its a 36 min exposure at f/3.5 brrr.... it was a cold night but it was well worth it! this is my first attempt at trying to get motion in the stars along with stationary objects on the ground. let me know how it is!
looks amazing, and I have to say that there's pretty less noise in the image for beeing a 36 minutes exposure... I always wanted to do such a shot but never found the time, and I wasn't sure if it would look good on a digital (I have a D70 myself). Cool idea with the tape on the shutter, heard about that some time ago but forgot it... I have to try that out myself
Actually im not fortunate enough to have a shutter release cable, so i put the camera on BULB exposure and taped something of the shutter release button... it worked but what else could i do? in retrospect a smaller aperature of around 20 would have been better, because the buildings and what not would be more in focus and all and all the focus would be easier. yes it was ISO 100 and i used a 28-200mm f/3.5 - 5.6 (i used it at the wide angle end of the lens)
all i can say is you got to try it. if i get these kind of results the first try then im sure you'll be able to get something just as good, or better!!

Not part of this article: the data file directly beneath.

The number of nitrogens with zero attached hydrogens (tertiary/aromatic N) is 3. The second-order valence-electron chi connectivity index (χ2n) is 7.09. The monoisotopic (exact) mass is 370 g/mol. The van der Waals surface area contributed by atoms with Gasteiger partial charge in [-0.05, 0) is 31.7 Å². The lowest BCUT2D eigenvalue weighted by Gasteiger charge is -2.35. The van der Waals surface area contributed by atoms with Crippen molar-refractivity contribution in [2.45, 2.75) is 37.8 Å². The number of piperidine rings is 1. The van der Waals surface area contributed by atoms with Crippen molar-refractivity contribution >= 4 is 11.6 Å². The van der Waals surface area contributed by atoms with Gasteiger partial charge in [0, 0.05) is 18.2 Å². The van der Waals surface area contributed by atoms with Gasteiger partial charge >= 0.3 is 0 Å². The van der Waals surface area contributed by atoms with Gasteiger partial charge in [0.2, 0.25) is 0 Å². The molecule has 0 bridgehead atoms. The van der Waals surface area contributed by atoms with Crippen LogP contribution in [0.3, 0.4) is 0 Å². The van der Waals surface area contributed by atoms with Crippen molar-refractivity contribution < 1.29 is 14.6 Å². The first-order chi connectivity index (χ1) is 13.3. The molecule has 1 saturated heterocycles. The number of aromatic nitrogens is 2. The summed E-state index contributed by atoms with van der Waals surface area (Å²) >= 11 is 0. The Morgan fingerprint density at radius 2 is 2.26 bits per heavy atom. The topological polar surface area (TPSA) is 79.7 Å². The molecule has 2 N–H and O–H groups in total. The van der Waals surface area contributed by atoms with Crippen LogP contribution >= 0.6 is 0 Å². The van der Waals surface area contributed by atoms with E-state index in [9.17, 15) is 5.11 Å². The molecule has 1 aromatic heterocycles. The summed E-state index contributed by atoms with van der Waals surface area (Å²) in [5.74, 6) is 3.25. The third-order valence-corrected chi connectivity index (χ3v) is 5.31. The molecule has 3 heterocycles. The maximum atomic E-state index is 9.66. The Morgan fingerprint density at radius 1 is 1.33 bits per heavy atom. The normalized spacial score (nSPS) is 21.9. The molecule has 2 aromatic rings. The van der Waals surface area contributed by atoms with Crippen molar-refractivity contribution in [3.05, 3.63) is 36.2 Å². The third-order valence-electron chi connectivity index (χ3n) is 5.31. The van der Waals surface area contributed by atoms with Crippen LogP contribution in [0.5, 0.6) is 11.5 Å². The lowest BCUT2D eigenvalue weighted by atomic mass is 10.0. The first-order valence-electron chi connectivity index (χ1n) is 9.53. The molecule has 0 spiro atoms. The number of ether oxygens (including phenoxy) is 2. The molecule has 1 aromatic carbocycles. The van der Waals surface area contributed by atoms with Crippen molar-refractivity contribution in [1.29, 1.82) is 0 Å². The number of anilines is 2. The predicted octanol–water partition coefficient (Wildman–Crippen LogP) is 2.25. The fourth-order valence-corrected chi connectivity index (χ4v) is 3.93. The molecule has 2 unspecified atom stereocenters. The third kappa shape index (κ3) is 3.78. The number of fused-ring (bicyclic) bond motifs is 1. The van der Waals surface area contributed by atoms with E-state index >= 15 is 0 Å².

actually that is not correct... You want to use a wide open aperture so that the startrails appear... if you dont you wont see a thing. There is a long exposure like yours in my gallery if you have time to check it out.. you got some great landscapes in here my friend. Glad to see a fellow FMer
wow 36 minutes, i'd assume you used a remote. holding the shutter release for that long would suck. but that was either a VERY dark night or you must have used about ISO 100? i can't say ive tried night photography yet with my new camera, i'm missing the key part... a tripod. so im not too farmiliar with the proper settings, but 36 minutes with f 3.5 seems like it would have been blown out even at night. and what lens did you use for a 3.5 aperature, all i have with mine is 4.0 to 32, i think 32, i'd check but its already put away for the night. anyway, let me know. and im definitley investing in a tripod and a long USB cable, i'll put the camera outside and control it fom my computer.
actually when the CMOS get colder the signal to noise ratio gets better making the picture have less noise.... but, the cold does fog up the lense making the shots blurred and yucky. this was my first shot outside so i didn't have to worry about the fog effect, but i forgot to de-fog and my next shot was a waste